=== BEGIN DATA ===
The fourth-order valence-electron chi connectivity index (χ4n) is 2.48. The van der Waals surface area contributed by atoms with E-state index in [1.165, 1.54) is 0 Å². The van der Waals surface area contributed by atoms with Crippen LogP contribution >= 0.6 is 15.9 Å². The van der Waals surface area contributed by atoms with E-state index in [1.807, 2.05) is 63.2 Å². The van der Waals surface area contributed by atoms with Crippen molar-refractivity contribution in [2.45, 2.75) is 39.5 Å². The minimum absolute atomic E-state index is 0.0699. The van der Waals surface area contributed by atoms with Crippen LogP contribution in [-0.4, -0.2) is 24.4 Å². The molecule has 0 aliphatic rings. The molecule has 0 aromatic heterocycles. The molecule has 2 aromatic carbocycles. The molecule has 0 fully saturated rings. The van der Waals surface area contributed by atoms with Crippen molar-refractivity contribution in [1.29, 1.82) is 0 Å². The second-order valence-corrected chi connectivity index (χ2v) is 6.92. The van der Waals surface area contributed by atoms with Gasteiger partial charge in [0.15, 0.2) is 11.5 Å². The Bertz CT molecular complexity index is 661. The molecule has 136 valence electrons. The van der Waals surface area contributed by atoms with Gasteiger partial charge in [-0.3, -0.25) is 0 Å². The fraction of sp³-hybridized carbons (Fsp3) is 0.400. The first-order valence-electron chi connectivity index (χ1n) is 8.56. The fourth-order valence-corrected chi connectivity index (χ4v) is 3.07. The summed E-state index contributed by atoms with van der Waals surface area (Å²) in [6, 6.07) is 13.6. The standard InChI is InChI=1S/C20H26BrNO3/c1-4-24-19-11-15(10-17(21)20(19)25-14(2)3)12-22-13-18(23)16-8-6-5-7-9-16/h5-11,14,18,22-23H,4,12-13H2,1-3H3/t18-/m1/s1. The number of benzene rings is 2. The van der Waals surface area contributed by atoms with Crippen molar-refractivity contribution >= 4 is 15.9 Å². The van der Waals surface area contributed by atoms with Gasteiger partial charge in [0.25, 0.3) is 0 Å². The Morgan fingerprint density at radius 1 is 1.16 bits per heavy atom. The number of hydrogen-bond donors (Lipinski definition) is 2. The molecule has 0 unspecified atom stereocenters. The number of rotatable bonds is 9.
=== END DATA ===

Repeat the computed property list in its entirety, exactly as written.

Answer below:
The fourth-order valence-electron chi connectivity index (χ4n) is 2.48. The van der Waals surface area contributed by atoms with E-state index in [1.165, 1.54) is 0 Å². The van der Waals surface area contributed by atoms with Crippen LogP contribution >= 0.6 is 15.9 Å². The van der Waals surface area contributed by atoms with E-state index in [1.807, 2.05) is 63.2 Å². The van der Waals surface area contributed by atoms with Crippen molar-refractivity contribution in [2.45, 2.75) is 39.5 Å². The minimum absolute atomic E-state index is 0.0699. The van der Waals surface area contributed by atoms with Crippen LogP contribution in [-0.4, -0.2) is 24.4 Å². The molecule has 0 aliphatic rings. The molecule has 0 aromatic heterocycles. The molecule has 2 aromatic carbocycles. The molecule has 0 fully saturated rings. The van der Waals surface area contributed by atoms with Crippen molar-refractivity contribution in [1.29, 1.82) is 0 Å². The second-order valence-corrected chi connectivity index (χ2v) is 6.92. The van der Waals surface area contributed by atoms with Gasteiger partial charge in [0.15, 0.2) is 11.5 Å². The Bertz CT molecular complexity index is 661. The molecule has 136 valence electrons. The van der Waals surface area contributed by atoms with Gasteiger partial charge in [-0.3, -0.25) is 0 Å². The fraction of sp³-hybridized carbons (Fsp3) is 0.400. The first-order valence-electron chi connectivity index (χ1n) is 8.56. The fourth-order valence-corrected chi connectivity index (χ4v) is 3.07. The summed E-state index contributed by atoms with van der Waals surface area (Å²) in [6, 6.07) is 13.6. The standard InChI is InChI=1S/C20H26BrNO3/c1-4-24-19-11-15(10-17(21)20(19)25-14(2)3)12-22-13-18(23)16-8-6-5-7-9-16/h5-11,14,18,22-23H,4,12-13H2,1-3H3/t18-/m1/s1. The number of benzene rings is 2. The van der Waals surface area contributed by atoms with Crippen molar-refractivity contribution >= 4 is 15.9 Å². The van der Waals surface area contributed by atoms with Gasteiger partial charge in [0.25, 0.3) is 0 Å². The Morgan fingerprint density at radius 1 is 1.16 bits per heavy atom. The number of hydrogen-bond donors (Lipinski definition) is 2. The molecule has 0 unspecified atom stereocenters. The number of rotatable bonds is 9.